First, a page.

The infill extends eastward to stop, currently, some 10 or 15metres shy of the east shore mud flats. I guess (ho, ho, famous last words) that Inert will extend the infill a little more east, before turning their attention south to fill in the remaining, small piece of Cormorant lake (south).
What I am curious to know is if the current height of the infill is the final or finish height. It is considerably higher than the mud flats. Does this mean that infill (or upfill in this instance) will continue on to the mud flats along the east shore of Cormorant lake (south). This area is currently home to a lot of breeding species, and is an established habitat. Shame to ruin it.
Then, I guess, Inert will turn their attention to landscaping the area, in particular carving out the new, elongated Manor lake, and flattening all the embankments.
Inert have built a new vehicle track, allowing lorries to traverse the land mass to reach its north east corner, where the latest infill takes place. Previously, they had to still use the limestone bridge, heading north west before taking a sharp right to head east. There is, at last, a load of room for the lorry drivers to reverse, and to allow two way traffic. Finally!!!
The latest infill on the map below is a pure guess. Partly as the map from google earth is quite old, and partly as I am not a map maker so don't have a very good handle on my bearings. Plus, Inert have worked on the east shore of Cormorant lake (south) and may have changed the profile from that shown in this Google earth image.
Any thoughts that Inert had abandoned infill round the land mass, have been proven incorrect; for the time being. The bulldozer was back on the north east shore of the land mass, pushing spoil into Cormorant lake (south).
There didn't seem to be many lorries about, when I visited on Wednesday morning. A couple of John Stacy tripped lorries and an unidentified grab loader. I figured I'd let Inert work on the infill for another week, before making a site visit to see how far they have got. It's looking promising for a completion this year.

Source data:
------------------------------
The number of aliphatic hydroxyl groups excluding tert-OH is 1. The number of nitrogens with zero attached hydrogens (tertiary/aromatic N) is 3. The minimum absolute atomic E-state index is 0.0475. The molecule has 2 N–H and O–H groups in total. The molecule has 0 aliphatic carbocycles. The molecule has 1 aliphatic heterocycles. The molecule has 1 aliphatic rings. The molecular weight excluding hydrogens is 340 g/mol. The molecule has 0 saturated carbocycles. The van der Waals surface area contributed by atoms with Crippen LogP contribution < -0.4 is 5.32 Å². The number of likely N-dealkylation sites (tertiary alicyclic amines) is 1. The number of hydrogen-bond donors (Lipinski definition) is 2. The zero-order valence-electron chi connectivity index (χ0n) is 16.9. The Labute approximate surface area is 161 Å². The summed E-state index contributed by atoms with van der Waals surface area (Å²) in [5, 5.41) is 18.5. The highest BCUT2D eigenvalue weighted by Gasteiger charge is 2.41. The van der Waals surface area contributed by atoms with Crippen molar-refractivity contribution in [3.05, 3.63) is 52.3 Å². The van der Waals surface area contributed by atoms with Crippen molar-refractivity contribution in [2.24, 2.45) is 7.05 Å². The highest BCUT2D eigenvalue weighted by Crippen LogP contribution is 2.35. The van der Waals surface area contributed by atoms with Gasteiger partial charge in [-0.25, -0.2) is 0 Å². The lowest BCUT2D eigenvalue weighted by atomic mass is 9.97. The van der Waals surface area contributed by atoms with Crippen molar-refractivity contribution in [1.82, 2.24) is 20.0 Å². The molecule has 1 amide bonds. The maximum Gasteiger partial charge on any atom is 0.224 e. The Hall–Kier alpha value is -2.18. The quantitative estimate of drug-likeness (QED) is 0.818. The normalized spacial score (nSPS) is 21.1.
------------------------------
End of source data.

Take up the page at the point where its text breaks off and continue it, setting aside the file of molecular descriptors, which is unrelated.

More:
Now it is possible that had been more lorries contracted to work during the week, and I happened to pick a quiet time to pay a visit. Plus, I only get a tiny snapshot of what Inert are up to, seeing as I spend about 20 minutes, one day a week on site.
Oh, the digger was working industriously away on the spoil heap next to the pump station. I wasn't around long enough to see if lorries were dropping loads for it.
There were some Lapwings nesting on what was Finch pond. I think some of the eggs hatched. An MGLG member said he thought he had seen one. Last week I spied a Lapwing that was considerably smaller than another pair on the site. What was stranger, was that the two larger birds kept close company with the smaller bird.
I am wondering if the smaller bird was a hatchling that had fledged and was ready to fly. Five to six weeks is how long it takes, from hatching. This would kind of fit in with an early hatching. In any case, there was no sign of any Lapwings, this week. I hope the hatchlings made it. There are quite a few foxes, badger and mink around. Not to mention the Carrion crows, Jackdaws, Kestrel, Buzzards, etc. Also, sadly, a section of fencing has collapsed, allowing dogs easy access to what was Finch pond. The footpath is popular with dog walkers, and so few of them have any control whatsoever of their dogs.
A polite notice first: All photographs on this blog are owned by me and subject to copyright.